BuddyPress 9.0 Scheduled for Short Development Cycle to Ship Block-Based Widgets Ahead of WordPress 5.8 – WP Tavern
BuddyPress 8.0 was just released earlier this month on June 6, but the core development team is gearing up for a short development cycle for 9.0. The release will be specifically targeted at getting BuddyPress core widgets ready for WordPress 5.8’s new block widgets experience. Contributors are aiming to hit the following timeline to ship 9.0 before the next major WordPress release:
- Beta: July 8.
- RC: July 12.
- Final: July 16
BuddyPress entered the world of blocks with the release of version 6.0 in May 2020, allowing users to insert a specific Member or Group into content. Version 7.0, released six months later, introduced blocks for featuring a list of members, a list of groups, and the ability to embed a public activity post. Over the next few weeks, BuddyPress contributors will continue the process of migrating the rest of the BuddyPress component widgets to blocks. These include the following:
- Blogs Recent Posts Widget: A list of recently published posts from across the network
- BP Core Login Widget: Shows a Log In form to logged-out visitors, and a Log Out link to those who are logged in
- BP Core Friends Widget: A dynamic list of recently active, popular, and newest Friends of the displayed member. Widget is only shown when viewing a member profile
- BP Groups Widget: A dynamic list of recently active, popular, newest, or alphabetical groups
- BP Core Members Widget: A dynamic list of recently active, popular, and newest members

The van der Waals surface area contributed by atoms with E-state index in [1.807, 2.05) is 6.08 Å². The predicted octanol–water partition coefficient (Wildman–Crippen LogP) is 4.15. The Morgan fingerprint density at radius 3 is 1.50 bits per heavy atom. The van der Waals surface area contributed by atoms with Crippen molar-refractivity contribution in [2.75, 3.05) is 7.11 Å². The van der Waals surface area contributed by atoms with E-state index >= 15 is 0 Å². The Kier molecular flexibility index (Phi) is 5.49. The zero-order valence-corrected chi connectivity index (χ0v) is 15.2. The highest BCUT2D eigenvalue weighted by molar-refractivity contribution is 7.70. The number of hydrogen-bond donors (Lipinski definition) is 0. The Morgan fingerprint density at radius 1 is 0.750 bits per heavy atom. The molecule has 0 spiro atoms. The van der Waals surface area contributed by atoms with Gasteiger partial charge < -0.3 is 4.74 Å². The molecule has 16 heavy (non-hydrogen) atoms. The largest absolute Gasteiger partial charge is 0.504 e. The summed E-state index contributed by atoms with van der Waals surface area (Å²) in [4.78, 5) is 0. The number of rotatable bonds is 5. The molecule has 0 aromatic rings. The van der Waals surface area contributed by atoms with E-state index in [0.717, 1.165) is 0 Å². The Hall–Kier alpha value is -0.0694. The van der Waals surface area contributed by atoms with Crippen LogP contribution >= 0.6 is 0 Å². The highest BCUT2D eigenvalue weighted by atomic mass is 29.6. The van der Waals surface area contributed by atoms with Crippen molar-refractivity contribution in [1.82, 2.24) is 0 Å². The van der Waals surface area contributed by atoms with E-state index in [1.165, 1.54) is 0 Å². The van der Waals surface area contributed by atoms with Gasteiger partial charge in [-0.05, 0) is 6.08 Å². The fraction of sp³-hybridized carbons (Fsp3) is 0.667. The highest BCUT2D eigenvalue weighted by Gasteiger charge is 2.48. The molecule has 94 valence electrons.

- BP Core Recently Active Widget: Profile photos of recently active members
- BP Core Who’s Online Widget: Profile photos of online users
- BP Messages Sitewide Notices Widget: Display Sitewide Notices posted by the site administrator
BP Nouveau widgets:
- BP Latest Activities: Display the latest updates of your community having the types of your choice
- BP Nouveau Navigation Widget: Displays BuddyPress primary nav in the sidebar of the site. (Must be used as the first widget of the sidebar and only once.)
In addition to building a block for every BuddyPress widget, contributors are aiming to make it possible to transform existing BP widgets into their corresponding BP block.
With the new block widgets screen imminently landing in WordPress, BuddyPress has to make this move forward to keep pace with the progress of the block editor’s march beyond use in the content editor. Otherwise, BuddyPress users would need to disable block widgets with the Classic Widgets plugin in order to maintain access to BuddyPress core widgets.
Contributors are also working on creating a new Follow component, a frequently requested feature which would use the now abandoned BuddyPress Follow plugin as inspiration. The feature will work similar to Twitter following or the Facebook follow button that allows users to see public activity posts for those they are following. The Follow component is being built as a plugin first and will ship with 9.0 if it is ready in time.
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